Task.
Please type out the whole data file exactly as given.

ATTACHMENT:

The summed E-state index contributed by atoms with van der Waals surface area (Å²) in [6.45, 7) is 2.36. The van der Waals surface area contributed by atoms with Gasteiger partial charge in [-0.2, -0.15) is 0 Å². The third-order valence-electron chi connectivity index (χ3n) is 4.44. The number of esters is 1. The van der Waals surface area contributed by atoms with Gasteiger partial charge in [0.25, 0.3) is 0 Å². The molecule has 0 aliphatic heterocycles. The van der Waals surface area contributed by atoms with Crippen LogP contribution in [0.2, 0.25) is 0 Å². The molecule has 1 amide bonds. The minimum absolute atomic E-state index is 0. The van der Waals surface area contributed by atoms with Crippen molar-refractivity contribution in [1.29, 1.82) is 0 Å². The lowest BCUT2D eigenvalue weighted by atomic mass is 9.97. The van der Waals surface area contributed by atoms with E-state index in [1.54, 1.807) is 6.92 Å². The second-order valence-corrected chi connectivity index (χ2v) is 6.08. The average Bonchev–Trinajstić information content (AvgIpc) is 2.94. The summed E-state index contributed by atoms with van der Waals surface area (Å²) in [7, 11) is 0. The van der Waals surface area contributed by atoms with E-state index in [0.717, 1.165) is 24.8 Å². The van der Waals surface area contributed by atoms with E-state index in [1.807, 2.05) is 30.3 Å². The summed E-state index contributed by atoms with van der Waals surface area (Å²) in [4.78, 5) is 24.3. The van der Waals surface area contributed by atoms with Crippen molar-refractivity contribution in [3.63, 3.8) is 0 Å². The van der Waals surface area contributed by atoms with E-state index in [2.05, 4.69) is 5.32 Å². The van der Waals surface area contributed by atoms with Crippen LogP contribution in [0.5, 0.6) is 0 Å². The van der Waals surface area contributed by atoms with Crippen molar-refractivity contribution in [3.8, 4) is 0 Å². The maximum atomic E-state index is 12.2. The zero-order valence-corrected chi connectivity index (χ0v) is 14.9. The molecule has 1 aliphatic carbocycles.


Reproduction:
The summed E-state index contributed by atoms with van der Waals surface area (Å²) in [6.45, 7) is 2.36. The van der Waals surface area contributed by atoms with Gasteiger partial charge in [-0.2, -0.15) is 0 Å². The third-order valence-electron chi connectivity index (χ3n) is 4.44. The number of esters is 1. The van der Waals surface area contributed by atoms with Gasteiger partial charge in [0.25, 0.3) is 0 Å². The molecule has 0 aliphatic heterocycles. The van der Waals surface area contributed by atoms with Crippen LogP contribution in [0.2, 0.25) is 0 Å². The molecule has 1 amide bonds. The minimum absolute atomic E-state index is 0. The van der Waals surface area contributed by atoms with Crippen molar-refractivity contribution in [1.29, 1.82) is 0 Å². The lowest BCUT2D eigenvalue weighted by atomic mass is 9.97. The van der Waals surface area contributed by atoms with E-state index in [1.54, 1.807) is 6.92 Å². The second-order valence-corrected chi connectivity index (χ2v) is 6.08. The average Bonchev–Trinajstić information content (AvgIpc) is 2.94. The summed E-state index contributed by atoms with van der Waals surface area (Å²) in [7, 11) is 0. The van der Waals surface area contributed by atoms with E-state index in [0.717, 1.165) is 24.8 Å². The van der Waals surface area contributed by atoms with E-state index in [1.807, 2.05) is 30.3 Å². The summed E-state index contributed by atoms with van der Waals surface area (Å²) in [4.78, 5) is 24.3. The van der Waals surface area contributed by atoms with Crippen molar-refractivity contribution in [3.63, 3.8) is 0 Å². The van der Waals surface area contributed by atoms with E-state index in [2.05, 4.69) is 5.32 Å². The van der Waals surface area contributed by atoms with Crippen LogP contribution in [0.5, 0.6) is 0 Å². The van der Waals surface area contributed by atoms with Crippen molar-refractivity contribution in [3.8, 4) is 0 Å². The maximum atomic E-state index is 12.2. The zero-order valence-corrected chi connectivity index (χ0v) is 14.9. The molecule has 1 aliphatic carbocycles.